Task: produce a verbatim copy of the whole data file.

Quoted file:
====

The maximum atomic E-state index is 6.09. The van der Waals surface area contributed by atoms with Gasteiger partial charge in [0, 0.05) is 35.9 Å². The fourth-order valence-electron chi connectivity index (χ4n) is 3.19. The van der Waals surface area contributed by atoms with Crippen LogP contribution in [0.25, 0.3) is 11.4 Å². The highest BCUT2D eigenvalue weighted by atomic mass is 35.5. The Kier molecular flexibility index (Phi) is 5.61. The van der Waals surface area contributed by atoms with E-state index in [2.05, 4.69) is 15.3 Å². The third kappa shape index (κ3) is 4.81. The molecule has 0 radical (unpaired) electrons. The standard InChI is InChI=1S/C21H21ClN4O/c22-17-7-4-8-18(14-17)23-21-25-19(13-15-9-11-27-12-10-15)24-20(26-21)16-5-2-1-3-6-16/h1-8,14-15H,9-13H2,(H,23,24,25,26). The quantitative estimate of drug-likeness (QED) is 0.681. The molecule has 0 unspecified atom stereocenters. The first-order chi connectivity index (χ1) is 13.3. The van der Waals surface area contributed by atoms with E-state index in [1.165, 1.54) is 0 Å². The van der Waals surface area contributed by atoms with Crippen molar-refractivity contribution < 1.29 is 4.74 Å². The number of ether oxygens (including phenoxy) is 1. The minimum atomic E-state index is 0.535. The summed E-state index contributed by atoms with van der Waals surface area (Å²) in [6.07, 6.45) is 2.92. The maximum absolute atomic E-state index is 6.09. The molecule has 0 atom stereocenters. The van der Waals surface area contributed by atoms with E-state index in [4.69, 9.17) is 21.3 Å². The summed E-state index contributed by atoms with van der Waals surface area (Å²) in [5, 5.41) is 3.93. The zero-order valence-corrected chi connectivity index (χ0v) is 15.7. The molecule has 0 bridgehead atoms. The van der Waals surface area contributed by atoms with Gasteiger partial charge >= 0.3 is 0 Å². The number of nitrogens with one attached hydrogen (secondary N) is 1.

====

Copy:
The maximum atomic E-state index is 6.09. The van der Waals surface area contributed by atoms with Gasteiger partial charge in [0, 0.05) is 35.9 Å². The fourth-order valence-electron chi connectivity index (χ4n) is 3.19. The van der Waals surface area contributed by atoms with Crippen LogP contribution in [0.25, 0.3) is 11.4 Å². The highest BCUT2D eigenvalue weighted by atomic mass is 35.5. The Kier molecular flexibility index (Phi) is 5.61. The van der Waals surface area contributed by atoms with E-state index in [2.05, 4.69) is 15.3 Å². The third kappa shape index (κ3) is 4.81. The molecule has 0 radical (unpaired) electrons. The standard InChI is InChI=1S/C21H21ClN4O/c22-17-7-4-8-18(14-17)23-21-25-19(13-15-9-11-27-12-10-15)24-20(26-21)16-5-2-1-3-6-16/h1-8,14-15H,9-13H2,(H,23,24,25,26). The quantitative estimate of drug-likeness (QED) is 0.681. The molecule has 0 unspecified atom stereocenters. The first-order chi connectivity index (χ1) is 13.3. The van der Waals surface area contributed by atoms with E-state index in [1.165, 1.54) is 0 Å². The van der Waals surface area contributed by atoms with Crippen molar-refractivity contribution < 1.29 is 4.74 Å². The number of ether oxygens (including phenoxy) is 1. The minimum atomic E-state index is 0.535. The summed E-state index contributed by atoms with van der Waals surface area (Å²) in [6.07, 6.45) is 2.92. The maximum absolute atomic E-state index is 6.09. The molecule has 0 atom stereocenters. The van der Waals surface area contributed by atoms with E-state index in [4.69, 9.17) is 21.3 Å². The summed E-state index contributed by atoms with van der Waals surface area (Å²) in [5, 5.41) is 3.93. The zero-order valence-corrected chi connectivity index (χ0v) is 15.7. The molecule has 0 bridgehead atoms. The van der Waals surface area contributed by atoms with Gasteiger partial charge >= 0.3 is 0 Å². The number of nitrogens with one attached hydrogen (secondary N) is 1.